Turkey remains Not Free for second year in 2019 Freedom House report

For a second year in a row, Turkey has been rated as Not free, according to Freedom in the World 2019, the latest edition of the annual country-by-country assessment of fundamental freedoms, released on Monday by Freedom House.

Authorities in Turkey continue to engage in purges of state institutions and arrests of journalists, civil society members, and academics, despite the lifting of a two-year state of emergency rule, implemented following the July 2016 coup attempt, the report highlighted.

Turkey’s state of emergency rule lifted in July 2018; however the country ushered in an executive presidency following the June elections which analysts say leave Turkish President Recep Tayyip Erdoğan with sweeping powers to stifle dissent. 

Turkey joins 49 other countries of the 195 countries assessed in being rated as Not Free, whereas 86 (44 percent) were rated Free and 59 (30 percent) Partly Free, according to report which stressed 2018 as the 13th consecutive year of decline in global freedom.

The report pointed to a growing number of governments, such as those of Turkey, Russia, China, Iran, and Saudi Arabia,  which are reaching beyond their borders to target expatriates, exiles, and diasporas.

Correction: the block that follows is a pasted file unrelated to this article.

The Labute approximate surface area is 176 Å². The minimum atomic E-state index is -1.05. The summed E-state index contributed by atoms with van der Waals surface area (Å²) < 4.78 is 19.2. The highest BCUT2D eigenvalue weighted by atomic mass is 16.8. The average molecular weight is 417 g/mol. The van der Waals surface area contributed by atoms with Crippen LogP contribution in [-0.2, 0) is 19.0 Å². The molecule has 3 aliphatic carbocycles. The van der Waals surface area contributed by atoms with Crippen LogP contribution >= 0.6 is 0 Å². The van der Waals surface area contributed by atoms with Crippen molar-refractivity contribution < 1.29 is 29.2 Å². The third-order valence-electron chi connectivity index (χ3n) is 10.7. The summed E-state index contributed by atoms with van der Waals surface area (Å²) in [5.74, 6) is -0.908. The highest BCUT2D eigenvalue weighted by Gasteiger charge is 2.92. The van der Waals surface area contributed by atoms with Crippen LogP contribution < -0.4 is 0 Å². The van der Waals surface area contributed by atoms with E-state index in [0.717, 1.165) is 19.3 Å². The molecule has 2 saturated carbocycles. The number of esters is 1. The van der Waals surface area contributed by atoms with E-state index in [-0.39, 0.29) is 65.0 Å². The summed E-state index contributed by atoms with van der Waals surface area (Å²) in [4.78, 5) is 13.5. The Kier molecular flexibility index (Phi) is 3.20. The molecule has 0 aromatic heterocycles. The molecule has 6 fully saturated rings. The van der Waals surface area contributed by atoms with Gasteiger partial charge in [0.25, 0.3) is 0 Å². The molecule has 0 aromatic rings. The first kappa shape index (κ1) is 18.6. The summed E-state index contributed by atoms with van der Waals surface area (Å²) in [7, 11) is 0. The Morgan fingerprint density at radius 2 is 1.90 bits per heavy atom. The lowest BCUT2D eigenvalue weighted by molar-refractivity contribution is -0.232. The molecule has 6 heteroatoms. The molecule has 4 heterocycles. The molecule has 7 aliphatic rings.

A total 24 countries around the world, including Turkey, have recently targeted political dissidents abroad with practices such as harassment, extradition requests, kidnapping, and even assassination, the report said.

Turkey has been pursuing overseas operations against dissidents living abroad following the failed putsch, capturing citizens which it claims are members of a terrorist organisation which orchestrated the coup from at least 16 countries. 

The report also highlighted the global crackdown on critical discussion, pointing to the explosion of criminal cases for “insulting the president” in Turkey. With more than 20,000 investigations and 6,000 prosecutions in Turkey in  2017 alone is one of the ‘’most glaring examples of this global trend,’’ Freedom House said.

Syria, South Sudan, Eritrea, Turkmenistan, North Korea, Equatorial Guinea, Saudi Arabia, Somalia, Sudan, Tajikistan, Uzbekistan, Central African Republic, and Libya were evaluated as having the worst scores for political rights and civil liberties, respectively.

A total of 68 countries suffered net declines in political rights and civil liberties during the past year, Freedom House said, with only 50 registering gains.